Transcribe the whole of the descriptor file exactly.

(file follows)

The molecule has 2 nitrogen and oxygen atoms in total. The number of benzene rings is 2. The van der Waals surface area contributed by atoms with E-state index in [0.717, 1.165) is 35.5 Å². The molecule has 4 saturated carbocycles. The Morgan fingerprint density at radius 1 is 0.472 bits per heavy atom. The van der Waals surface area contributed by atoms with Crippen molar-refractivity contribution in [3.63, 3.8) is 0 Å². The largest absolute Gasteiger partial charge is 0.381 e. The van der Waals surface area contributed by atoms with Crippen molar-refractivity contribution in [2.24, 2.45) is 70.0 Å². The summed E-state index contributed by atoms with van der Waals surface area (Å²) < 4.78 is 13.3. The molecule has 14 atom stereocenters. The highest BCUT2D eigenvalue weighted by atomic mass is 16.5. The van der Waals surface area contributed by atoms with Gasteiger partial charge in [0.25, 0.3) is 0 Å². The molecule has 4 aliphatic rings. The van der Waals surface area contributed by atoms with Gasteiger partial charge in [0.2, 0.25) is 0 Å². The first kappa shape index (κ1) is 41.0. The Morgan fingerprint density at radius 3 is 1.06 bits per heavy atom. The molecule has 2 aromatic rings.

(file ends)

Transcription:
The molecule has 2 nitrogen and oxygen atoms in total. The number of benzene rings is 2. The van der Waals surface area contributed by atoms with E-state index in [0.717, 1.165) is 35.5 Å². The molecule has 4 saturated carbocycles. The Morgan fingerprint density at radius 1 is 0.472 bits per heavy atom. The van der Waals surface area contributed by atoms with Crippen molar-refractivity contribution in [3.63, 3.8) is 0 Å². The largest absolute Gasteiger partial charge is 0.381 e. The van der Waals surface area contributed by atoms with Crippen molar-refractivity contribution in [2.24, 2.45) is 70.0 Å². The summed E-state index contributed by atoms with van der Waals surface area (Å²) < 4.78 is 13.3. The molecule has 14 atom stereocenters. The highest BCUT2D eigenvalue weighted by atomic mass is 16.5. The van der Waals surface area contributed by atoms with Gasteiger partial charge in [0.25, 0.3) is 0 Å². The molecule has 4 aliphatic rings. The van der Waals surface area contributed by atoms with Gasteiger partial charge in [0.2, 0.25) is 0 Å². The first kappa shape index (κ1) is 41.0. The Morgan fingerprint density at radius 3 is 1.06 bits per heavy atom. The molecule has 2 aromatic rings.